Aside from initial cost of ownership, there are other factors that could limit or influence a potential electric motorcycle customer’s interest, such as: battery range, recharge time, access to recharge points and/or lack of noise. I include lack of noise because let’s face it, often times a fellow motorist is more likely to hear you before they see you, which, no doubt adds to the risks of riding an electric bike on the road, but that’s a can of worms to open another day.

I can see the benefits of an electric motorcycle in two main facets: as a play-bike, (as most dirt bikes are) where you can fly under the radar and not disturb noise-sensitive neighbors, and as a commuter, where you can completely cut out fuel costs from your budget – even better if you can charge it while at work before the return journey home. And then there’s also an e-bike’s ability to deliver 100% instant torque at any speed, which frankly, I can’t argue against. But running out of juice and having to wait several hours, unlike stopping for a few minutes at a gas station, does turn me away.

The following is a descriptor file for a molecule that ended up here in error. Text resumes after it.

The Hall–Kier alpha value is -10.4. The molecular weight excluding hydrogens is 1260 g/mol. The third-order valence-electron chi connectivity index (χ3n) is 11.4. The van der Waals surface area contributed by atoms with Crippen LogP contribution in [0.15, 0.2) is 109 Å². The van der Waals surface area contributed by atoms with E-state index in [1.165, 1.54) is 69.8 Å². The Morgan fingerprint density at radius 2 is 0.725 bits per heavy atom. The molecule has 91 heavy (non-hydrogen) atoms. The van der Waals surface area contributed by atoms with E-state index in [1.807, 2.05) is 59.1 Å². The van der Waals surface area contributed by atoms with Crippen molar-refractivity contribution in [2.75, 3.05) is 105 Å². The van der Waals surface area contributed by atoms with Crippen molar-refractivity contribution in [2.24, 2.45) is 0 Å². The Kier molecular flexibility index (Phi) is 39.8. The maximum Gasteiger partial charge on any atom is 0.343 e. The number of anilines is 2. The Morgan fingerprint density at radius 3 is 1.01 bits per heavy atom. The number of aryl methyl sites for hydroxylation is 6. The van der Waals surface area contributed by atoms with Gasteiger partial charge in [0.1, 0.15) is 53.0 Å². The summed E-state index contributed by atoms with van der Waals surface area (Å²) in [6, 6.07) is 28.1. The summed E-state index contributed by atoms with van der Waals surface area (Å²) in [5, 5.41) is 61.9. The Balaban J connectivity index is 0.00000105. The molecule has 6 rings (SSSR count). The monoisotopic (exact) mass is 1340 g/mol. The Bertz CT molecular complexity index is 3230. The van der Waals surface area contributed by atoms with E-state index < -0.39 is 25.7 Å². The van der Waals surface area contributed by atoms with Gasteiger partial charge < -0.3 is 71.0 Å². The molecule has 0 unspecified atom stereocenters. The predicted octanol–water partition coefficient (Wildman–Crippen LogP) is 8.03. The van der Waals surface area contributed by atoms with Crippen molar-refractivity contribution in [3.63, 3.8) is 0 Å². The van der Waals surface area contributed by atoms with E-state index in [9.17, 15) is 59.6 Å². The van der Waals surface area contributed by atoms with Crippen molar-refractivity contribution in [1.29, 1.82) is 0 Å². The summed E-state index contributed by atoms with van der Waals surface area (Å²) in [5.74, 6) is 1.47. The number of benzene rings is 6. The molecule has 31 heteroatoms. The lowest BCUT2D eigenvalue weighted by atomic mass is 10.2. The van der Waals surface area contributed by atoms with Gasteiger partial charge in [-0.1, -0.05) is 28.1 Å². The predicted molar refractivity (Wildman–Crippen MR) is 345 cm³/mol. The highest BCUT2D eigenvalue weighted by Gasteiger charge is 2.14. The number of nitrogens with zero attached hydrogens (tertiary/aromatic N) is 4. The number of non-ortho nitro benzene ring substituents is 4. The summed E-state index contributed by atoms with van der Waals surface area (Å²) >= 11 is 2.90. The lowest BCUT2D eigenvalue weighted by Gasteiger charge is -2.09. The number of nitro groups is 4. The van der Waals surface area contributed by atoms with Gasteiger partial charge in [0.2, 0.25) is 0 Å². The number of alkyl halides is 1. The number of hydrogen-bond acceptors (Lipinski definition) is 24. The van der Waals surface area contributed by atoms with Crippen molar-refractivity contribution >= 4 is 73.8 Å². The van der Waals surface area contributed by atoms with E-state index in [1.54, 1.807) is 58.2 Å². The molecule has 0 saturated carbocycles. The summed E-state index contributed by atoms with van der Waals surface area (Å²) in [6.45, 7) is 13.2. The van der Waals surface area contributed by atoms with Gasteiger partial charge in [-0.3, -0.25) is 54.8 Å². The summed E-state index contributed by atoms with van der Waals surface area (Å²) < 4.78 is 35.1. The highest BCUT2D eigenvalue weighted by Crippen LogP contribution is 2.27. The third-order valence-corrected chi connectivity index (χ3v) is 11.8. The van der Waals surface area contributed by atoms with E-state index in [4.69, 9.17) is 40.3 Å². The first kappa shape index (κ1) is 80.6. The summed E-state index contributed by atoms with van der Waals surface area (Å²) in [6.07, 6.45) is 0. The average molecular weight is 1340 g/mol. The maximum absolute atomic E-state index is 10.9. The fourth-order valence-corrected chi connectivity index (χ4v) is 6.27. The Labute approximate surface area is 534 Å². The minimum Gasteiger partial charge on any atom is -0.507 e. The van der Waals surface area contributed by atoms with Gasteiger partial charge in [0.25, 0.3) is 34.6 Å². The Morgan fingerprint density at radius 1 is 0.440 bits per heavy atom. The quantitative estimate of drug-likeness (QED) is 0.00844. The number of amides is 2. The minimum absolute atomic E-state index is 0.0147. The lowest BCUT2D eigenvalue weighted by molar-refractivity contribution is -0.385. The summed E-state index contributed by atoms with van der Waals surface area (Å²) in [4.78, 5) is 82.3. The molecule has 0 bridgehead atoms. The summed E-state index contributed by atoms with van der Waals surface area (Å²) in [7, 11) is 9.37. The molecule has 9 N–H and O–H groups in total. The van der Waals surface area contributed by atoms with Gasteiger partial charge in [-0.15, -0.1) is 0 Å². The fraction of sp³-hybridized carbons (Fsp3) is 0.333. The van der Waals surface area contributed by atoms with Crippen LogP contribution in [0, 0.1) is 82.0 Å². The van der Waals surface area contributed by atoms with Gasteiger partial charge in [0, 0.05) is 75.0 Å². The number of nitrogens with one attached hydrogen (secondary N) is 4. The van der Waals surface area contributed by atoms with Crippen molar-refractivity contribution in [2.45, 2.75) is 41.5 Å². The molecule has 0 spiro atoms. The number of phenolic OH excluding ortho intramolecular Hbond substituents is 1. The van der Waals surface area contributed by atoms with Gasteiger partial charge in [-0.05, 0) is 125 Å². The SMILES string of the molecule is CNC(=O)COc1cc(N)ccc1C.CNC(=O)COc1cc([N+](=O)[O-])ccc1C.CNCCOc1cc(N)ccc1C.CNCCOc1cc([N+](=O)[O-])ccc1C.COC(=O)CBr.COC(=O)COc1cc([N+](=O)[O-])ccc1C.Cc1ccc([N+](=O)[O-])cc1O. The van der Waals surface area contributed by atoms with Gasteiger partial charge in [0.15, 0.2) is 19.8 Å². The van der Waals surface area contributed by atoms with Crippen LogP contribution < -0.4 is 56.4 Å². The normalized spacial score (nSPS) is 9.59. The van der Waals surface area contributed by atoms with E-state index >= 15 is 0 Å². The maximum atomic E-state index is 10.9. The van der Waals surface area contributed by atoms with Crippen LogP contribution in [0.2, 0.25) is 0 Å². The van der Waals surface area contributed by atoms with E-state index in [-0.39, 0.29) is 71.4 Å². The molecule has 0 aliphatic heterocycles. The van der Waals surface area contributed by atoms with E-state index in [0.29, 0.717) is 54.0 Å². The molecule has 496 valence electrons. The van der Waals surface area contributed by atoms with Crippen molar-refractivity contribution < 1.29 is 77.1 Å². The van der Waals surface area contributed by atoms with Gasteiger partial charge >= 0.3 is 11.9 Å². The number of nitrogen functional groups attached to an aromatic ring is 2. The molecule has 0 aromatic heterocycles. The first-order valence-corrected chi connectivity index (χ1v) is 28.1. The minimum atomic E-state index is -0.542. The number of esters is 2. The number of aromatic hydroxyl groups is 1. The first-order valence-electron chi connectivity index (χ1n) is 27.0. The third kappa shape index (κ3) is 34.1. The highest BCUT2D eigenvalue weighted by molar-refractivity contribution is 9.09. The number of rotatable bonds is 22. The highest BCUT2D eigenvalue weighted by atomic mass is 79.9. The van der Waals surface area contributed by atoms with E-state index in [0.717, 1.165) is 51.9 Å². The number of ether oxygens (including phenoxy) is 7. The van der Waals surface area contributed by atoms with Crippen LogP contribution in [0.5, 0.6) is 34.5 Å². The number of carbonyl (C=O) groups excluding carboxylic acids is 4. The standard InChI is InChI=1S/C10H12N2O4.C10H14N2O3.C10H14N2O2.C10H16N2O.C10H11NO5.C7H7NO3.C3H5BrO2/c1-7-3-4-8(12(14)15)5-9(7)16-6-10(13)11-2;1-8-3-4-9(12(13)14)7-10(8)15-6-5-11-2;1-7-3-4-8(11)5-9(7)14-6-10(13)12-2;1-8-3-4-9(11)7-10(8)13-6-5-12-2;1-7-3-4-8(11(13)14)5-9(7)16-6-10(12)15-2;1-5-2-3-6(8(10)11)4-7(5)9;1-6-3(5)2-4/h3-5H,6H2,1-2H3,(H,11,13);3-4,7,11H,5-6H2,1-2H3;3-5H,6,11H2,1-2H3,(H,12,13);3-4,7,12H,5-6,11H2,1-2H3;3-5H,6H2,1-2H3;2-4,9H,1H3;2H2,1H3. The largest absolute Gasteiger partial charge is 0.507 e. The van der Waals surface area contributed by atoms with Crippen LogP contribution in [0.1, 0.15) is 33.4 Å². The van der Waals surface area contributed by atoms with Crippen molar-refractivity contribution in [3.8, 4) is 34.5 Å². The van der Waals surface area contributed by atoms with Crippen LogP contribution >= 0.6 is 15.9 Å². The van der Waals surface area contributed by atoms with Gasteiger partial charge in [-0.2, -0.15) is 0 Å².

The Alta Motors Redshift in Motocross (MX) trim weighs a claimed 267 lbs, has a 57.5-inch wheelbase, 37-inch tall seat, 27-degree rake, 21- and 19-inch wheels, two-piston Brembos paired with a 260mm rotor in front and a single pot Brembo + 240mm disc combo out back. These aren’t terrible (read: terribly futuristic) looking motorcycles, you know.

For decades, gasoline motorcycles have been steadily refined, while electric motorcycles occasionally popped up as novelty one-offs. However, this might be changing. But out of curiosity, I ask our fellow MO readers, how do you feel about electric motorcycles? With the options available from Alta and other brands like Zero and Energica, what kind/type would you buy and why, and how would you use it?